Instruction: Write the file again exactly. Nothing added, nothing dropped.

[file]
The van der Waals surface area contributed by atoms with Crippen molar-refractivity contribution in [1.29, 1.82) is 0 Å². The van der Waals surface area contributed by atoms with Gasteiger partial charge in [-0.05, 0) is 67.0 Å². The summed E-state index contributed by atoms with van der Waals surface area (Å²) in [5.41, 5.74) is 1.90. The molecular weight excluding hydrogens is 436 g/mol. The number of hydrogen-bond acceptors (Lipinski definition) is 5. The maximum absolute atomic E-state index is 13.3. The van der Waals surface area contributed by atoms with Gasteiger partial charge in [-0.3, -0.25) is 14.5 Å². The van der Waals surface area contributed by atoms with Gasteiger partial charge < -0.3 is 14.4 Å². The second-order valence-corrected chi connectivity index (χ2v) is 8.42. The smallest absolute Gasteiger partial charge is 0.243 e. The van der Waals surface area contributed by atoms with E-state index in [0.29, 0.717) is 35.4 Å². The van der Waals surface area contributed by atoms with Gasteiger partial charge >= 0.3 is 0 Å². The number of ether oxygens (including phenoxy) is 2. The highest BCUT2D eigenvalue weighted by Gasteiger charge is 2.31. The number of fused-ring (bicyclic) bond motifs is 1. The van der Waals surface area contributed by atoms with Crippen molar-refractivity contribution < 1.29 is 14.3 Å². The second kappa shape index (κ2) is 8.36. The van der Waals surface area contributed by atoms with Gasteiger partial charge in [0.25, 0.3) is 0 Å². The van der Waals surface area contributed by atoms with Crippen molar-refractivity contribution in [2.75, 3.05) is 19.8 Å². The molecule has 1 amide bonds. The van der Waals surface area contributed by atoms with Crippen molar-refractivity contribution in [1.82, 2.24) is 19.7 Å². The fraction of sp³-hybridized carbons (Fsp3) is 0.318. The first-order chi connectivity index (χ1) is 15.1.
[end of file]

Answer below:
The van der Waals surface area contributed by atoms with Crippen molar-refractivity contribution in [1.29, 1.82) is 0 Å². The van der Waals surface area contributed by atoms with Gasteiger partial charge in [-0.05, 0) is 67.0 Å². The summed E-state index contributed by atoms with van der Waals surface area (Å²) in [5.41, 5.74) is 1.90. The molecular weight excluding hydrogens is 436 g/mol. The number of hydrogen-bond acceptors (Lipinski definition) is 5. The maximum absolute atomic E-state index is 13.3. The van der Waals surface area contributed by atoms with Gasteiger partial charge in [-0.3, -0.25) is 14.5 Å². The van der Waals surface area contributed by atoms with Gasteiger partial charge < -0.3 is 14.4 Å². The second-order valence-corrected chi connectivity index (χ2v) is 8.42. The smallest absolute Gasteiger partial charge is 0.243 e. The van der Waals surface area contributed by atoms with E-state index in [0.29, 0.717) is 35.4 Å². The van der Waals surface area contributed by atoms with Gasteiger partial charge >= 0.3 is 0 Å². The number of ether oxygens (including phenoxy) is 2. The highest BCUT2D eigenvalue weighted by Gasteiger charge is 2.31. The number of fused-ring (bicyclic) bond motifs is 1. The van der Waals surface area contributed by atoms with Crippen molar-refractivity contribution < 1.29 is 14.3 Å². The second kappa shape index (κ2) is 8.36. The van der Waals surface area contributed by atoms with Gasteiger partial charge in [0.25, 0.3) is 0 Å². The van der Waals surface area contributed by atoms with Crippen molar-refractivity contribution in [2.75, 3.05) is 19.8 Å². The molecule has 1 amide bonds. The van der Waals surface area contributed by atoms with Crippen molar-refractivity contribution in [1.82, 2.24) is 19.7 Å². The fraction of sp³-hybridized carbons (Fsp3) is 0.318. The first-order chi connectivity index (χ1) is 15.1.